Search for Potential Victims of Immigration Fraud Continues

August 3, 2017

By Andrea Lopez-Villafaña

One-hundred and fifty victims of a scheme that defrauded immigrants of approximately $6 million have been identified, but FBI investigators believe there are possibly more victims and are encouraging people to come forward.

According to the FBI victim search website, the men claimed to be able to obtain immigration benefits like green cards, employment authorization cards, and more, for fees typically at $10,000 or more.

The San Diego Division of the FBI is seeking possible victims from 2000 to 2017 and urging individuals who find similarities in this investigation to what might have happened to them to reach out by emailing SDImmigrationFraud@ic.fbi.gov or filling out an online form on their victim website.

Davene Butler, spokesperson for the San Diego Division of the FBI, said potential victims simply need to provide their name, phone number, and prefered language in the email and an agent will contact them.

Jesse Navarro, spokesperson for the San Diego County District Attorney’s office, said victims might be worried about coming forward because of their immigration status, so he is offering to provide a connection between the investigative agency, and a community that fears contacting authorities.

Navarro said regardless of immigration status, “victims are victims.”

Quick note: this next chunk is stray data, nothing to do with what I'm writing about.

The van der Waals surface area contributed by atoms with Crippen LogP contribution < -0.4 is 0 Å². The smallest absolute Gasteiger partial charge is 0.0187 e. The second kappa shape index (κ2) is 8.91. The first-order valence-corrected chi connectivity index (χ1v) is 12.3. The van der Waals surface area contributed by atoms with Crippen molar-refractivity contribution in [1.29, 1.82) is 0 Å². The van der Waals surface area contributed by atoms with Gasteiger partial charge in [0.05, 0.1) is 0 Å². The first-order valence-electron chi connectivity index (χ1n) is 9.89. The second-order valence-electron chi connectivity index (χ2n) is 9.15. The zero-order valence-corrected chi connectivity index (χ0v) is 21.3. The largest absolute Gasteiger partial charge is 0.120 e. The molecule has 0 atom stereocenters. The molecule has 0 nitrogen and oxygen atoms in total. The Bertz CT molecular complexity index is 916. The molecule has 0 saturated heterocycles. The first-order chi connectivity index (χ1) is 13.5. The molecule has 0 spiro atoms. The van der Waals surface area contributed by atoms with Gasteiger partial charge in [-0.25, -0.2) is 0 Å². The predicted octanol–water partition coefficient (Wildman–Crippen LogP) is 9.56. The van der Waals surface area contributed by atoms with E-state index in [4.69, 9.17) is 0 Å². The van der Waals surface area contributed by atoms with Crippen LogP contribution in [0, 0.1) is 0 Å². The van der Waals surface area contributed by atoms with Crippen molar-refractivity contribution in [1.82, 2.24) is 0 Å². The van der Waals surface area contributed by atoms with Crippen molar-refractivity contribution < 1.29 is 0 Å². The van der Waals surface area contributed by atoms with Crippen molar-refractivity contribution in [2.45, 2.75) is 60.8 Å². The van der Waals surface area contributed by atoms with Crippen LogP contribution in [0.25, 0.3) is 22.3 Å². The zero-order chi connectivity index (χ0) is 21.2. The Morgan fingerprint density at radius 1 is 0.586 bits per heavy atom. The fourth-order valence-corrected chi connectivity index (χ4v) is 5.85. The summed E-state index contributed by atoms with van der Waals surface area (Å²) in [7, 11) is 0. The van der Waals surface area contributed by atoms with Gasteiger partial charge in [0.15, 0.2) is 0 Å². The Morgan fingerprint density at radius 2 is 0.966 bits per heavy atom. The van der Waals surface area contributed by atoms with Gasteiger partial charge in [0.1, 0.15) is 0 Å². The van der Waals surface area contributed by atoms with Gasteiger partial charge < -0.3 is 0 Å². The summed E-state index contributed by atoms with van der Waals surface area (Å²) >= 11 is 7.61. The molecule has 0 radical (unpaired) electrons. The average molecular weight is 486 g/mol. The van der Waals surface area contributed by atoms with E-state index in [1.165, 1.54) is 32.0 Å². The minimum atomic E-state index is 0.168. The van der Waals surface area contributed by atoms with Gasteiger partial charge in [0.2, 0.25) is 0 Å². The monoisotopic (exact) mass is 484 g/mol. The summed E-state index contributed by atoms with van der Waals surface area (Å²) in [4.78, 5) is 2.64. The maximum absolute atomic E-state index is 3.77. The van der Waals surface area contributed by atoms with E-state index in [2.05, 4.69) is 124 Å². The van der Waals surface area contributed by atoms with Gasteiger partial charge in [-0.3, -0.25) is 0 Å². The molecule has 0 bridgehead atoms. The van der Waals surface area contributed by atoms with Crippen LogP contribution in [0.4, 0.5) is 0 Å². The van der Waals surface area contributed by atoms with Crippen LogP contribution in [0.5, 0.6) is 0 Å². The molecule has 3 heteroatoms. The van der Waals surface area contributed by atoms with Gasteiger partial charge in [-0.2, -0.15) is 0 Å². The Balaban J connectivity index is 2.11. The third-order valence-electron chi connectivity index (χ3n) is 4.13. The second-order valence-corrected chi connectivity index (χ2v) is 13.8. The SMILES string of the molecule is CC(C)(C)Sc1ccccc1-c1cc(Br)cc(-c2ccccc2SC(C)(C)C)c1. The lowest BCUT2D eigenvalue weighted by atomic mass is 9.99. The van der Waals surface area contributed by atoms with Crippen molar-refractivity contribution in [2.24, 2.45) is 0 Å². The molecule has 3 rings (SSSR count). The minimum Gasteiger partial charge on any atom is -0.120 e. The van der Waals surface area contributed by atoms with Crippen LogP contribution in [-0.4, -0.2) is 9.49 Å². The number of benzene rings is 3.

Possible victims can meet with him and he will provide the information to the U.S. Attorney’s Office and the FBI.

In cases such as this, there is no guarantee that individuals will be protected from immigration enforcement, but Davene said victims coming forward makes a difference in the case.

On June 7, three individuals were arrested for their part in a scheme that involved defrauding victims who were seeking legal immigration status in the United States.

Hardev Panesar, 69, and Rafael Hastie, 47, posed as officers of the Department of Homeland Security and promised individuals that they could obtain immigration status in exchange for exorbitant fees, according to a U.S. Attorney’s Office press release.

Gurdev Singh, 56, is also charged for assisting Panesar and Hastie in the scheme.

“Panesar and Hastie convinced victims that they were agents, in part, because they showed fake agency credentials when meeting with victims,” according to the release. “Panesar and Hastie also provided immigration application to victims and took fingerprints supposedly for immigration forms.”

The men are currently awaiting trial.

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